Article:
Some people think stock investing is gambling. It can be, but it doesn’t have to be. Stock investing won’t be gambling if it’s a sure win. There is a range of concepts you can apply to increase your odds of winning.
Here are some useful tips that can make stock investing a lucrative endeavour for you.
Don’t Lose Money
This is easier said than done. To avoid losing money when you invest in stocks, first familiarize yourself with the topics around what makes a good business, fundamental analysis, and valuing a company.
I find learning about technical analysis helps. But identifying great businesses and trying not to overpay for them comes first.
Many investors share their investing strategies or why they buy or sell a stock through blogs or forums.
For instance, my friend recently invited me to join a Facebook (NASDAQ:FB) group, which had a focus on dividend investing. Of course, if you have more time on your hands, pick up a bunch of books about specific investing topics from the library or Amazon (NASDAQ:AMZN).
A good book for new investors is The Single Best Investment by Lowell Miller with a focus on Creating Wealth with Dividend Growth.
You can follow the people or groups that share stock investing ideas or strategies that interest you and learn over time.
Soon, you’ll be itching to apply your knowledge. If you want a sure-fire way to not lose money, experiment with a virtual account. I bank with Bank of Nova Scotia (TSX:BNS)(NYSE:BNS).
It offers a virtual trading account in which I can buy or sell stocks on the Canadian and U.S. exchanges like in a real account, but it’s for practice only. It starts you off with $100,000-200,000 of virtual money.
Key Takeaway: Preserve your capital. You need money to invest to make you more money.
Business Valuation Changes
In the previous section, I mentioned about valuing a company. If you’ve done some reading on stock investing already, you’ve probably heard that you don’t want to overpay for even the best of companies, including Johnson & Johnson (NYSE:JNJ), one of only two AAA-rated companies.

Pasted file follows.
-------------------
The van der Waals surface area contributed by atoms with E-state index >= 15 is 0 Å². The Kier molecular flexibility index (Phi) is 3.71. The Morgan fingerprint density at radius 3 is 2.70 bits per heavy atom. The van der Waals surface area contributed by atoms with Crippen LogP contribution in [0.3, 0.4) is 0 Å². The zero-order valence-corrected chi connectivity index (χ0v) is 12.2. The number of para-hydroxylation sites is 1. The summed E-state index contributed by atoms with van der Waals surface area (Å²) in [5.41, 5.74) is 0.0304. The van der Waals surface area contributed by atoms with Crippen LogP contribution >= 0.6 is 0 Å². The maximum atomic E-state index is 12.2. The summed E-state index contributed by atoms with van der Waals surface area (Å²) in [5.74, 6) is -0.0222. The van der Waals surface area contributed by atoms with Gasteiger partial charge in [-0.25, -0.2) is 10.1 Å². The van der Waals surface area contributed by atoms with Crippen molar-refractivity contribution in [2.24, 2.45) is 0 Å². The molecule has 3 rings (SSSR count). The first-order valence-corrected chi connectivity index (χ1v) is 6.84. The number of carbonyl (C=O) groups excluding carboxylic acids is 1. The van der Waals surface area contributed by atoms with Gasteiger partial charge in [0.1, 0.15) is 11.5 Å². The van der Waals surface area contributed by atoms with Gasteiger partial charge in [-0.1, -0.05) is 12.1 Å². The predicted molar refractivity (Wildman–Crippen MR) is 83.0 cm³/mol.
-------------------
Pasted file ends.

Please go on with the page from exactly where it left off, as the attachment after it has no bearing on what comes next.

The most common valuation metric of a stock is the price-to-earnings ratio (P/E).
As of writing, Facebook trades at $162 per share and in 2018 it reported earnings per share of $7.57. So, its P/E based on trailing-12-month earnings is 21.4. However, its P/E was close to 60 when it first started trading. Facebook’s 2019 earnings are estimated to remain stable compared to 2018’s. That’s why the stock is trading at a lower P/E. Longer term, Facebook is currently estimated to increase its earnings per share by more than 15% per year.
There are other things that can affect a business’ valuation, such as the debt levels of a company. If company A and company B are the same except that A has more debt than B, A will have a lower price tag than B.
Key Takeaway: Business valuations change as the underlying businesses change. Typically, lower anticipated earnings growth (or worse, negative earnings growth or a net loss) will cause stocks’ valuations to drop like a rock.
Stick with what you know. If you’re trained in a specific profession, you’ll know that area better than others. You may also be very observant and spot trends around you.